A few months ago I started getting headaches, and they were weird. If a bad hangover headache feels splitting, I’d describe these headaches as searing, as if someone had hit me over the head with a red hot rod of steel sending electric bolts of pain across my skull.
If you’ve experienced it, you know what I’m talking about, although you might not have known the name for it. It’s when a sound triggers a physiological response from your body—perhaps a slight tingling that starts at the nape of your neck. It feels gooooood. But what is it?
The question of whether or not human beings possess free will is a source of much contention, particularly between neuroscientists and philosophers. A new study pitted humans against a computer to test whether our conscious decisions are actually determined by unconscious processes. Perhaps, the premise suggests, we…
There’s a neurological reason for apathy and laziness, according to new research. Inefficient connections between certain areas of the brain may make it harder for some people to decide to act.
In the past day you may have seen the internet lighting up with appreciations for the writer and neurologist Oliver Sacks. He died yesterday at age 82, leaving behind a lifetime of illuminating writing that helped us to understand our own brains as beautiful, imperfect machines. Here are a few of our favorite books…
Neurologist and writer Oliver Sacks passed away today at the age of 82. Sacks is best known for his writing, which brought neurological case studies to life for a general audience.
Mentally count the windows in your home. Did you close your eyes? Visualize your house’s layout in your head? I did, when I tried this task. But some people, researchers have discovered, seem to be incapable of producing and holding such images in their mind’s eye. (They’re also perfectly capable of answering the…
Echolocation isn’t just for bats and dolphins—people can do it, too. Some blind people have learned to use echolocation to tell the size, density, and texture of objects around them, and researchers believe anyone can learn how.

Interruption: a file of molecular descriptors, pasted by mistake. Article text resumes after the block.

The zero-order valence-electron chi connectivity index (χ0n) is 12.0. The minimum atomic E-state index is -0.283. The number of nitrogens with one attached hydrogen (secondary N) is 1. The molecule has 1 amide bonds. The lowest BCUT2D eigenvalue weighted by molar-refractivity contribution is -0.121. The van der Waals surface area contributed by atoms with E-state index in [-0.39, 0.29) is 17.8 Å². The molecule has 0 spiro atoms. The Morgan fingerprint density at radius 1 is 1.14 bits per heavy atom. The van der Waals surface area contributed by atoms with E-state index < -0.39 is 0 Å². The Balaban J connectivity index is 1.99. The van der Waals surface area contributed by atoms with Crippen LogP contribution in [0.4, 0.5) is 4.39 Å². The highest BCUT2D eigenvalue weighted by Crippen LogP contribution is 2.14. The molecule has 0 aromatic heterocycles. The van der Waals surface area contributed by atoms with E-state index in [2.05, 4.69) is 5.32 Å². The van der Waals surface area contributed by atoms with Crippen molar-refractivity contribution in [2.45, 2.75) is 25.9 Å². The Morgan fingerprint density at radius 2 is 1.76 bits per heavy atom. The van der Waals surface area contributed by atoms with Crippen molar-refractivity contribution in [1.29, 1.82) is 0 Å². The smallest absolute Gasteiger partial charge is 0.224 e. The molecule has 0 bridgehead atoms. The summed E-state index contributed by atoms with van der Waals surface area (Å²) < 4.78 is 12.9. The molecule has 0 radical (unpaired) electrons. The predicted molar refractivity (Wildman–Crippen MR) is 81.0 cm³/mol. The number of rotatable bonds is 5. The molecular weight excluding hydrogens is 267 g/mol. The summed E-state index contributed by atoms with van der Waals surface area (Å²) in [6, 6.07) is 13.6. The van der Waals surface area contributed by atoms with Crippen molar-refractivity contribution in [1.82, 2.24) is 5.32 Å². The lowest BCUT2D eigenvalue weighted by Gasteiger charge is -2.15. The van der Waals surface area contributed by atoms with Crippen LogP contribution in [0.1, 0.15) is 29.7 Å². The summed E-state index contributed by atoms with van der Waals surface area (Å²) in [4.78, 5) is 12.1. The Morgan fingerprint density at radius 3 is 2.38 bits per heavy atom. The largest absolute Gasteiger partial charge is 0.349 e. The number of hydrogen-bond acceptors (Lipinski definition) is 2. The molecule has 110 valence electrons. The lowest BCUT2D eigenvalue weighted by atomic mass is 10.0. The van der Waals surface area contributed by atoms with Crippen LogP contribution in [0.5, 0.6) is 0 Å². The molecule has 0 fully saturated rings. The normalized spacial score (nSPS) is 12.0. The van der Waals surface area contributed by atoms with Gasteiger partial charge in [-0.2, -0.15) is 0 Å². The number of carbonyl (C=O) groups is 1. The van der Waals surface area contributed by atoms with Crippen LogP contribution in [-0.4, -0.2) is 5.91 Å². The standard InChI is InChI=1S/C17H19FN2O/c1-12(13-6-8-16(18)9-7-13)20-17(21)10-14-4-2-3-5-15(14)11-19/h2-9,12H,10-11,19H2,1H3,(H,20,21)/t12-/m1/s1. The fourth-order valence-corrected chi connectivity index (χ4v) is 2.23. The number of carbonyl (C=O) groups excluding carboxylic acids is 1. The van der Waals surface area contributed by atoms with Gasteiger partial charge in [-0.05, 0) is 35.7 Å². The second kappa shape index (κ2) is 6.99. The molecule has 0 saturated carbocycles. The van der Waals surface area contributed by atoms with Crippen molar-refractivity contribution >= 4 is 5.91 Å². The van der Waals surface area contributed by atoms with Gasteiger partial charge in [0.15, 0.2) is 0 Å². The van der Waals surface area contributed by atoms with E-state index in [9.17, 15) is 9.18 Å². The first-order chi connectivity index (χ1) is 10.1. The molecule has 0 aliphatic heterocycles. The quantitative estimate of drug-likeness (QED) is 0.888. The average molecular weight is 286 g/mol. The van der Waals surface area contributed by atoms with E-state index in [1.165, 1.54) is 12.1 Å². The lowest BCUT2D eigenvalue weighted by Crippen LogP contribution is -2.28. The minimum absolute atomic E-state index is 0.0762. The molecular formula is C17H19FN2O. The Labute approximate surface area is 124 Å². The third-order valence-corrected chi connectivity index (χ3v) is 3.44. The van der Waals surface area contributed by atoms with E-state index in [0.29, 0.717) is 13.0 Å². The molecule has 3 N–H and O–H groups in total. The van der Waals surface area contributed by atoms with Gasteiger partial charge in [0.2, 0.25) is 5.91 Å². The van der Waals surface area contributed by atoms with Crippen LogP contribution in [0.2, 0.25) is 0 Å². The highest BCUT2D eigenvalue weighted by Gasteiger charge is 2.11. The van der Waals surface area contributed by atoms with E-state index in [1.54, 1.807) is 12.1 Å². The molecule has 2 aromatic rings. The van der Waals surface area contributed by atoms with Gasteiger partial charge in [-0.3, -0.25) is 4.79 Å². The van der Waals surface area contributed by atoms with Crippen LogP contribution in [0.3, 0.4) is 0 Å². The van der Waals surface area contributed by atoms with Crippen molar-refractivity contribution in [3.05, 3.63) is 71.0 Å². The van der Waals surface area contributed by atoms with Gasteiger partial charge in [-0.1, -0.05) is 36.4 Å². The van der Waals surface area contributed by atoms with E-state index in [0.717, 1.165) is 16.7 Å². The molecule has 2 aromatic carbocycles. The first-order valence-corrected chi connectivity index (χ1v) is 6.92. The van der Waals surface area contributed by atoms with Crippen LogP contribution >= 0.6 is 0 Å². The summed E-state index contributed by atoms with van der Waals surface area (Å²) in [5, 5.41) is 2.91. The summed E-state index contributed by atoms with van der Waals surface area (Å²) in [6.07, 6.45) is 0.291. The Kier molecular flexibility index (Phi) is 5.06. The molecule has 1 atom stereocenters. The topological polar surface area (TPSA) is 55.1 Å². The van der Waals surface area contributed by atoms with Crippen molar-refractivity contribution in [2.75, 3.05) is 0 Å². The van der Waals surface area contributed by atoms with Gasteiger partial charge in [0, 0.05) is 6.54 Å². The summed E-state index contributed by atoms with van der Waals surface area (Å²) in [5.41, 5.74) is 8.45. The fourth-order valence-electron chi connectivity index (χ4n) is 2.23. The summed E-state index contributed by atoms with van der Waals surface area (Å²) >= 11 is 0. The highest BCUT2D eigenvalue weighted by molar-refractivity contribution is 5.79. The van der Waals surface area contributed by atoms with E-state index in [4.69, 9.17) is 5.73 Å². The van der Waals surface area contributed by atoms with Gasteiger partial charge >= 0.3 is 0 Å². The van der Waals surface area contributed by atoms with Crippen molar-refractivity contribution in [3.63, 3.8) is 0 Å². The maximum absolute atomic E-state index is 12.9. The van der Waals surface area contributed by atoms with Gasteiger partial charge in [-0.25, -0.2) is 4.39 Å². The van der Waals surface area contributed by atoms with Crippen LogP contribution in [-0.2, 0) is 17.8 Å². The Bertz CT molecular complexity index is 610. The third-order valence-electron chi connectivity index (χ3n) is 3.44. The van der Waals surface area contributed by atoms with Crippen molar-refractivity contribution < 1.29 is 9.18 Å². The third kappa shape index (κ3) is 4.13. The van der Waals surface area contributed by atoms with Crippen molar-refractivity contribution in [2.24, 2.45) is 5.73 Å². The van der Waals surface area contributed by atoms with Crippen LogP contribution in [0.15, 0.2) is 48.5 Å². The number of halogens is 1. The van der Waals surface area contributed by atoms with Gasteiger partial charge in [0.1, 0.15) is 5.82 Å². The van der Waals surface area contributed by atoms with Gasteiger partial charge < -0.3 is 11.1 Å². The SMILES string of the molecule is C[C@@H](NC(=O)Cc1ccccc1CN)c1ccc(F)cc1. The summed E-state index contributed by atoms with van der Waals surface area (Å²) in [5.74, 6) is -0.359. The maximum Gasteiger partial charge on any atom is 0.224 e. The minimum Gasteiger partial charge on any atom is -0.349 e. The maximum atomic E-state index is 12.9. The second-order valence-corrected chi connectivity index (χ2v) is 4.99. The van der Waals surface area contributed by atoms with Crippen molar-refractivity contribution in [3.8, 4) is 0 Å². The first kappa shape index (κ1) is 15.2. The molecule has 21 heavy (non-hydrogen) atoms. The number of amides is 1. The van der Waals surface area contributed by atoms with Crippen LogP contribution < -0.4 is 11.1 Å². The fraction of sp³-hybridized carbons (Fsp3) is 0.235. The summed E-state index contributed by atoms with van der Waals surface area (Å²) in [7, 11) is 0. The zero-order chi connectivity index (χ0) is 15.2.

In a recent study, an "expensive" salt solution was shown to to be significantly more effective at managing the symptoms of patients with Parkinson's disease than an "inexpensive" one. The salt solutions were identical placebos.
Humans have asked where we come from for thousands of years, across all cultures. But only recently have we started to address the mystery of the evolution of the human brain — the organ that's the source of those existential questions, not to mention our evolutionary success itself.
Sleepwalking is equal parts fascinating and terrifying. The notion we can be in control of our bodies without having any responsibility for what we do is incredibly unnerving. But what actually happens in your brain (and your body) when you sleepwalk? Here's what science has found out.
A 24-year-old woman complaining of dizziness and nausea was admitted to a hospital in Shandong Province recently, where she told doctors she had struggled with balance all her life. When doctors performed a brain scan, they immediately noticed the problem: The woman was missing her cerebellum.
Here's one of the eerier conditions out there. Pathological laughter and crying can cause patients to go into fits of laughter, or tears, out of the blue. The people who have it generally feel calm, but can't physically restrain themselves in any way. Why?
Or, at least, that you're in a duplicate town, house, and hospital. Reduplicative paramnesia victims believe that someone or something has constructed a duplicate structure, that looks exactly like the one they remember being in. What part of the brain can make you think you're on the set of your own life?
This is the most cynical, horrifying thing I've heard in ages. PETA has restarted a campaign to try and pretend there's some link between "autism and dairy products," in an attempt to scare people into going Vegan. Update: We have a response from PETA.
One inch. That's as far away from you Bruce Lee's hand needed to be to deliver a devastating punch that could knock you across the room. Lee accomplished this amazing blow not just with physical mastery, but mental mastery as well.
Brains are funny things. Injure them or mess with them, and people change — they change personalities, they change languages, and sometimes, they change their opinions on the Man in Black, Johnny Cash.
It's funny watching dogs do human things. It's funny to watch them drive cars. It's funny to watch them sit in chairs. But, seriously, new research shows that dogs actually are just like us. At least they are when it comes to processing voices and emotion—and, now, we've got the brain scans to prove it.
Scientists have created the first map of the ways that the white matter in our brains connects with itself, and with our grey matter. The takeaway? It works like a scaffold, researchers say — and some connections are much more important than others.
One fateful Thursday morning, a kindergarten teacher and reading specialist—known only as M.P. for the sake of anonymity—found that the same attendance sheet she'd been using for years suddenly appeared to be covered in hieroglyphs. Not only that, she quickly realized that everything she logically knew to be covered…